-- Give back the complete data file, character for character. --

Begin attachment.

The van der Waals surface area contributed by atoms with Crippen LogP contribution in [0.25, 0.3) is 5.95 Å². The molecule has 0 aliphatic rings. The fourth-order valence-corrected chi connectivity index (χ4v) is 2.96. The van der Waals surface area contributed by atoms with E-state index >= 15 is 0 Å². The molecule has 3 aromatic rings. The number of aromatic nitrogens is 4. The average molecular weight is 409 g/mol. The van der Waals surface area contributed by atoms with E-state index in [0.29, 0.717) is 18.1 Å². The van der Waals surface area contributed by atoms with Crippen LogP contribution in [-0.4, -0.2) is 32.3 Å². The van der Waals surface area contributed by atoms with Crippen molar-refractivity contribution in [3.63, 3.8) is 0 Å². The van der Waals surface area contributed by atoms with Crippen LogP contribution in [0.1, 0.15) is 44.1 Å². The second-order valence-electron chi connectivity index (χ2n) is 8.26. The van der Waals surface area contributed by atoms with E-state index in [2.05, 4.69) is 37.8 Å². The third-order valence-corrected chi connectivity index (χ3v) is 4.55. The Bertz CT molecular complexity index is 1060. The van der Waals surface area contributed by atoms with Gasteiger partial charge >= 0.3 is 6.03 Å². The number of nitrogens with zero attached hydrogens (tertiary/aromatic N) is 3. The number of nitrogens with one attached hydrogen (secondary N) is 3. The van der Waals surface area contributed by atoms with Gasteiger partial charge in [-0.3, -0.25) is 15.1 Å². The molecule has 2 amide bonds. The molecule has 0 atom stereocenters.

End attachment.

The van der Waals surface area contributed by atoms with Crippen LogP contribution in [0.25, 0.3) is 5.95 Å². The molecule has 0 aliphatic rings. The fourth-order valence-corrected chi connectivity index (χ4v) is 2.96. The van der Waals surface area contributed by atoms with E-state index >= 15 is 0 Å². The molecule has 3 aromatic rings. The number of aromatic nitrogens is 4. The average molecular weight is 409 g/mol. The van der Waals surface area contributed by atoms with E-state index in [0.29, 0.717) is 18.1 Å². The van der Waals surface area contributed by atoms with Crippen LogP contribution in [-0.4, -0.2) is 32.3 Å². The van der Waals surface area contributed by atoms with Crippen molar-refractivity contribution in [3.63, 3.8) is 0 Å². The van der Waals surface area contributed by atoms with Crippen LogP contribution in [0.1, 0.15) is 44.1 Å². The second-order valence-electron chi connectivity index (χ2n) is 8.26. The van der Waals surface area contributed by atoms with E-state index in [2.05, 4.69) is 37.8 Å². The third-order valence-corrected chi connectivity index (χ3v) is 4.55. The Bertz CT molecular complexity index is 1060. The van der Waals surface area contributed by atoms with Gasteiger partial charge >= 0.3 is 6.03 Å². The number of nitrogens with zero attached hydrogens (tertiary/aromatic N) is 3. The number of nitrogens with one attached hydrogen (secondary N) is 3. The van der Waals surface area contributed by atoms with Gasteiger partial charge in [-0.3, -0.25) is 15.1 Å². The molecule has 2 amide bonds. The molecule has 0 atom stereocenters.